15. Our conclusion receives additional support from the legislative history of the current version of section 15610.30, the pertinent provisions of which were enacted in 2008. (Stats.2008, ch. 475, § 1, pp. 3364–3365.) The previous version of the statute stated in pertinent part: “(b) A person or entity shall be deemed to have ․ retained property for a wrongful use if, among other things, the person or entity ․ retains possession of property in bad faith. [¶] (1) A person or entity shall be deemed to have acted in bad faith if the person or entity knew or should have known that the elder ․ had the right to have the property transferred or made readily available․” The legislative analyses accompanying the 2008 legislation reflect an intent to shift the proof required for “wrongful conduct” to “the defendant's knowledge or presumed knowledge of the effect of the taking on the elder, ․ to which a reasonable person standard may be applied.” (Sen. Jud. Com., Financial Abuse of Elder or Dependent Adults, March 25, 2008, p. 9 [discussing S.B. 1140 (2007–2008 Reg. Sess.) ]; Assem. Com. on Judiciary, Elder and Dependent Adults: Financial Abuse, June 17, 2008, p. 5 [discussing S.B. 1140 (2007–2008 Reg. Sess.) ].) In our view, the legislative history does not demonstrate an intent to deem mere breaches of contract actionable instances of elder abuse.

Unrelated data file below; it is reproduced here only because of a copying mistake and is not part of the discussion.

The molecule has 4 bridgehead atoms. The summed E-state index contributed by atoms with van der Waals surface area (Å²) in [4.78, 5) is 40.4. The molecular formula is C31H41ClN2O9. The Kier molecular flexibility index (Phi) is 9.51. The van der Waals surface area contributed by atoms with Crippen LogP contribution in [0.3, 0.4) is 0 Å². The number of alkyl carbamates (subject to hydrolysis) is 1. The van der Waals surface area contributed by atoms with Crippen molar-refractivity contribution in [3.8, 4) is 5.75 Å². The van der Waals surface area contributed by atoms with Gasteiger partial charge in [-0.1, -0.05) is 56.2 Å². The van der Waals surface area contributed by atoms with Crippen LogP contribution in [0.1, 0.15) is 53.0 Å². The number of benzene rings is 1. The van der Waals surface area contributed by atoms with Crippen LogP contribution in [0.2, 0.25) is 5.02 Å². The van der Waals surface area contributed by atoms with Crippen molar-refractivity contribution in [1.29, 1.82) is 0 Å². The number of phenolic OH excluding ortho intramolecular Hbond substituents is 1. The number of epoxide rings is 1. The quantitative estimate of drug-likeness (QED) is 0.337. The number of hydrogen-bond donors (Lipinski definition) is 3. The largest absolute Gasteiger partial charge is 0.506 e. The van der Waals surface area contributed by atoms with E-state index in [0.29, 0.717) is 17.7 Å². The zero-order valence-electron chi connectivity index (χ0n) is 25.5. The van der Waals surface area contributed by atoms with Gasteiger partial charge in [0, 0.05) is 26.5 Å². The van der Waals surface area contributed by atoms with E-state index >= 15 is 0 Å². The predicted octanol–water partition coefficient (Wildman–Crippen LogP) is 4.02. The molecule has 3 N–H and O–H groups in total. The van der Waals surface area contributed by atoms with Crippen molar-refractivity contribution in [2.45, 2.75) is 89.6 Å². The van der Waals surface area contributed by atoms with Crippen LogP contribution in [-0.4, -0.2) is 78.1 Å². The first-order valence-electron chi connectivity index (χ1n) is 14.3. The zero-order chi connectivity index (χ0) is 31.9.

We concur: EPSTEIN, P.J. COLLINS, J.